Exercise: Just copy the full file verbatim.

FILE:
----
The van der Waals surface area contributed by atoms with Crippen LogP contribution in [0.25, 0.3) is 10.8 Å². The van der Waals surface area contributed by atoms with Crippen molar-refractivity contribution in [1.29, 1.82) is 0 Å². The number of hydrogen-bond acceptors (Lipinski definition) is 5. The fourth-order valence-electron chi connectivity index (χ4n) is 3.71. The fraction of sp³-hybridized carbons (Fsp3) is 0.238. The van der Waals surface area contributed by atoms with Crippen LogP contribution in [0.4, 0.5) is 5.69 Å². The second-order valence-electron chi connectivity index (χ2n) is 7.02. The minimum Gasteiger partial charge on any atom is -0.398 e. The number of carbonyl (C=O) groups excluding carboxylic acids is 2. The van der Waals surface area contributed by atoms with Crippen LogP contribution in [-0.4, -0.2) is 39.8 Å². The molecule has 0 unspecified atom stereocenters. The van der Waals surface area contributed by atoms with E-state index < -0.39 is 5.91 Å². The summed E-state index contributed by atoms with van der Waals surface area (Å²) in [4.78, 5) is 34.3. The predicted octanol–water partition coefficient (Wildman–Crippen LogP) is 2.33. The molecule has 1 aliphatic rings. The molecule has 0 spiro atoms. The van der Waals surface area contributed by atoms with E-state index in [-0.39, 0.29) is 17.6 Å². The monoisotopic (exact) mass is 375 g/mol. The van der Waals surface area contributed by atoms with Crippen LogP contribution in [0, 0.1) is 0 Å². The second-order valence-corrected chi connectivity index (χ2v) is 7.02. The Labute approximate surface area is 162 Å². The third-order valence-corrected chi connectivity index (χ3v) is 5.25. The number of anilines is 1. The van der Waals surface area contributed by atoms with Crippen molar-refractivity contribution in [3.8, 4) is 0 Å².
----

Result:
The van der Waals surface area contributed by atoms with Crippen LogP contribution in [0.25, 0.3) is 10.8 Å². The van der Waals surface area contributed by atoms with Crippen molar-refractivity contribution in [1.29, 1.82) is 0 Å². The number of hydrogen-bond acceptors (Lipinski definition) is 5. The fourth-order valence-electron chi connectivity index (χ4n) is 3.71. The fraction of sp³-hybridized carbons (Fsp3) is 0.238. The van der Waals surface area contributed by atoms with Crippen LogP contribution in [0.4, 0.5) is 5.69 Å². The second-order valence-electron chi connectivity index (χ2n) is 7.02. The minimum Gasteiger partial charge on any atom is -0.398 e. The number of carbonyl (C=O) groups excluding carboxylic acids is 2. The van der Waals surface area contributed by atoms with Crippen LogP contribution in [-0.4, -0.2) is 39.8 Å². The molecule has 0 unspecified atom stereocenters. The van der Waals surface area contributed by atoms with E-state index < -0.39 is 5.91 Å². The summed E-state index contributed by atoms with van der Waals surface area (Å²) in [4.78, 5) is 34.3. The predicted octanol–water partition coefficient (Wildman–Crippen LogP) is 2.33. The molecule has 1 aliphatic rings. The molecule has 0 spiro atoms. The van der Waals surface area contributed by atoms with E-state index in [-0.39, 0.29) is 17.6 Å². The monoisotopic (exact) mass is 375 g/mol. The van der Waals surface area contributed by atoms with Crippen LogP contribution in [0, 0.1) is 0 Å². The second-order valence-corrected chi connectivity index (χ2v) is 7.02. The Labute approximate surface area is 162 Å². The third-order valence-corrected chi connectivity index (χ3v) is 5.25. The number of anilines is 1. The van der Waals surface area contributed by atoms with Crippen molar-refractivity contribution in [3.8, 4) is 0 Å².